Shaw Communications Inc. said it added the most wireless subscribers in its history in the last quarter, during an intensely competitive and uncertain period for the telecom industry in which its much larger rivals pushed new data plans similar to its own.
Shaw’s regional carrier, Freedom Mobile, has long claimed to lead the way on wireless pricing in Canada, in part by offering plans that do not charge customers fees for exceeding data limits. (Instead, download speeds are throttled after a certain threshold.) But in June, BCE Inc., Rogers Communications Inc. and Telus Corp. followed suit and also began offering unlimited data plans.
Chief executive Brad Shaw says the Calgary-based company has not seen a significant impact from the competitive change. “The industry shift to unlimited plans did not impede our ability to grow our wireless customer base,” he said on an earnings call Friday.
Shaw’s wireless division added approximately 90,700 net new subscribers in the quarter ended Aug. 31, a 6.7-per-cent increase over the same period last year. The wireless unit, which operates in British Columbia, Alberta and Ontario, earned operating income of $54-million before restructuring costs and amortization, up 38.5 per cent year-over-year. Freedom Mobile has also expanded to 19 new markets in the provinces where it operates.
Shaw attributed the performance to the busy back-to-school season and the pricing of its data plans.
The wider industry adoption of unlimited plans is just one element of uncertainty facing the wireless sector. The Big Three are also experimenting with smartphone plans where consumers eventually pay off the cost of a handset, rather than providing subsidies for devices. The market is waiting to see how these changes will affect the financials of telecom companies.
"Investors are nervous and questioning if the telecom space is fundamentally broken,” Desjardins Securities analyst Maher Yaghi said in a research note. “It is difficult to be super bullish in this environment.”
The sector also became a target during the federal election campaign, with the Liberals pledging to reduce bills by 25 per cent and the NDP vowing to cap charges at the global average. The industry contends prices are already coming down, while experts have questioned the feasibility of such policy proposals.
Introducing unlimited plans may prove to be tumultuous at first for the national carriers. On Wednesday, Rogers missed analysts’ profit forecasts when reporting its third-quarter results and reduced its full-year revenue and earnings guidance. Revenue from overage charges sunk by $50-million after the carrier revamped its mobile phone plans. More than one million Canadians signed up for plans under the new pricing model – more than three times the number that Rogers anticipated. (BCE and Telus have yet to report third-quarter earnings.)
Rogers’ share price is down roughly 7.9 per cent since releasing its earnings on Wednesday. RBC Dominion Securities Inc. analyst Drew McReynolds upgraded his rating on Rogers to outperform this week, saying the selloff is overdone. “We believe current levels adequately reflect the transitional impact to unlimited plans,” he wrote in a research note.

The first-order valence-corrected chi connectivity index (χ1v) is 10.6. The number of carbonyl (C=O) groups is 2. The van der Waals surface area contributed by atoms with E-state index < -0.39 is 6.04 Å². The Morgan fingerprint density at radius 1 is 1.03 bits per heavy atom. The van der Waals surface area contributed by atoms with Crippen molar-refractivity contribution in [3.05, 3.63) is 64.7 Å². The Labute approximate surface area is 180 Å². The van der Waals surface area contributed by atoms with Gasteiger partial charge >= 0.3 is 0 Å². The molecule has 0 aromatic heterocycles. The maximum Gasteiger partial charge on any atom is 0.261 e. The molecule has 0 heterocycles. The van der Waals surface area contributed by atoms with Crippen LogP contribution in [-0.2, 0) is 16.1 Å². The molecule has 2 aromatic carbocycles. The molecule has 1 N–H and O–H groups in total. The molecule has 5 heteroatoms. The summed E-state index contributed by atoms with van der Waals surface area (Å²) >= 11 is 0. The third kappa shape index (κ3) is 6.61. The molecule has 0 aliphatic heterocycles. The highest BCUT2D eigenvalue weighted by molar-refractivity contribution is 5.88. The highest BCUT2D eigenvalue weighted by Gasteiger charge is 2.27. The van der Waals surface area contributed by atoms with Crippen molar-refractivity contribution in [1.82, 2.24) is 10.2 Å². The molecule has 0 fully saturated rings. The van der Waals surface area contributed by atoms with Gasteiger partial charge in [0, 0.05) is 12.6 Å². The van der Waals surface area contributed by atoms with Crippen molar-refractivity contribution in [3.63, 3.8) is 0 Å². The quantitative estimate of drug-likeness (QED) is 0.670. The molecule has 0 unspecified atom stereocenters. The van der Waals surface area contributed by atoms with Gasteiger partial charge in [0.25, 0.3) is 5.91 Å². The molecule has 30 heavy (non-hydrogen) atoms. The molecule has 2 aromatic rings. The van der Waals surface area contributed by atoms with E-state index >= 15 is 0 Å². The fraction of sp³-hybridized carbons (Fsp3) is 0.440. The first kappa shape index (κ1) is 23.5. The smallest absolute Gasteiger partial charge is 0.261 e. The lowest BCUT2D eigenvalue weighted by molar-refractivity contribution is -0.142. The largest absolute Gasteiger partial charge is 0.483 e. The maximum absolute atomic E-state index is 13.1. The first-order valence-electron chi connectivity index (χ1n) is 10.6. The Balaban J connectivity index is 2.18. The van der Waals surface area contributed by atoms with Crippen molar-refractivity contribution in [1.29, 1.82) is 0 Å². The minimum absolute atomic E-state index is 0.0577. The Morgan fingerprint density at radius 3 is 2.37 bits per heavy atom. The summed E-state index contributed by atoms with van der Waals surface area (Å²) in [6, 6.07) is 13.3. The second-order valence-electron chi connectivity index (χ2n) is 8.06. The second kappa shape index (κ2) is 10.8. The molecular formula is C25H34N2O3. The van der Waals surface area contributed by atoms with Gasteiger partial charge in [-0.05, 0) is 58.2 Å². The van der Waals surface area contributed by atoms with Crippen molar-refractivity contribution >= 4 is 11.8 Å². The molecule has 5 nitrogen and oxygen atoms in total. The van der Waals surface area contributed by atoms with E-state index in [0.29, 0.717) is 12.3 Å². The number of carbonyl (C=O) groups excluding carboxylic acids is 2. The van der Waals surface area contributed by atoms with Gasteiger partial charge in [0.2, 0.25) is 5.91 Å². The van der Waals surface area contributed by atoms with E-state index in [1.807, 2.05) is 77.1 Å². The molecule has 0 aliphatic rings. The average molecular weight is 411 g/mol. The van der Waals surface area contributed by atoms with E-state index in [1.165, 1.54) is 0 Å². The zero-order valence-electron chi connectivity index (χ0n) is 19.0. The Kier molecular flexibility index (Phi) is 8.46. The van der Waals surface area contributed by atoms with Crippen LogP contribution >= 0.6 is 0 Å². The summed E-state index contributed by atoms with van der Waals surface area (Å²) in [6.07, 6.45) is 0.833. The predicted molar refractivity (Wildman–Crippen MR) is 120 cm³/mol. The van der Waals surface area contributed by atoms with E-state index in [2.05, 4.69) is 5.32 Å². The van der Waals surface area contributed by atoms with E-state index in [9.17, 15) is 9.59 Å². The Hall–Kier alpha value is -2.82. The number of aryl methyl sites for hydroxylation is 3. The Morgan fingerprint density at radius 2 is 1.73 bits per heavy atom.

Mr. McReynolds said the impact will likely “prove relatively short-lived” and that the continuing expansion in the Canadian wireless market should benefit all carriers.
This past quarter was among the most competitive periods the industry has seen, Paul McAleese, Shaw’s president of wireless, said on Friday’s earnings call. “There is something of a lack of pricing discipline in the market,” he said.
Mr. McAleese suggested the Big Three’s introduction of unlimited plans may have been “a little too aggressive and a bit too early.”
He also criticized the competition’s new approach to how subscribers pay for their smartphones. Plans that eliminate upfront device subsidies in favour of the consumer paying in installments amounts to “a massive price increase wrapped up in a fancy financing bow,” Mr. McAleese said.
“We think Canadians are smart enough to do the math on that,” he added. “It’s painful.”
Freedom will differentiate itself by continuing to offer a subsidy.
For carriers, reducing or eliminating subsidies for hardware is a way to lower their capital costs, but the ultimate benefits are still unclear, some analysts say. The model “transfers meaningfully higher aggregate costs to the consumer,” according to Canaccord Genuity analyst Aravinda Galappatthige, “which may not necessarily be palatable.”
Despite growth in Shaw’s wireless business, the company’s profit was still down in the fiscal fourth quarter. Shaw said it earned $167-million, or 32 cents a share, down from $196-million the year before. Shaw said the decrease in profit is because of lower equity income associated with its investment in Corus Entertainment Inc. and gains on asset sales in fiscal 2018. (Shaw sold its shares in Corus in May.) Revenue for the quarter totalled $1.35-billion, up 1.9 per cent, helped by the wireless business.
Analysts were generally positive on the company’s guidance for fiscal 2020, which includes $700-million in free cash flow, helping to bring “more stability” to Shaw, according to Scotia Capital Inc. analyst Jeff Fan.
Meanwhile, Shaw continues to face challenges in its much larger cable division as it loses television subscribers. The company lost roughly 54,400 subscribers in the division last quarter, but added 11,400 internet customers. Revenue was down 1.5 per cent to approximately $1.1-billion while operating income before restructuring costs and amortization fell 6.6 per cent to $483-million compared with the same period last year.
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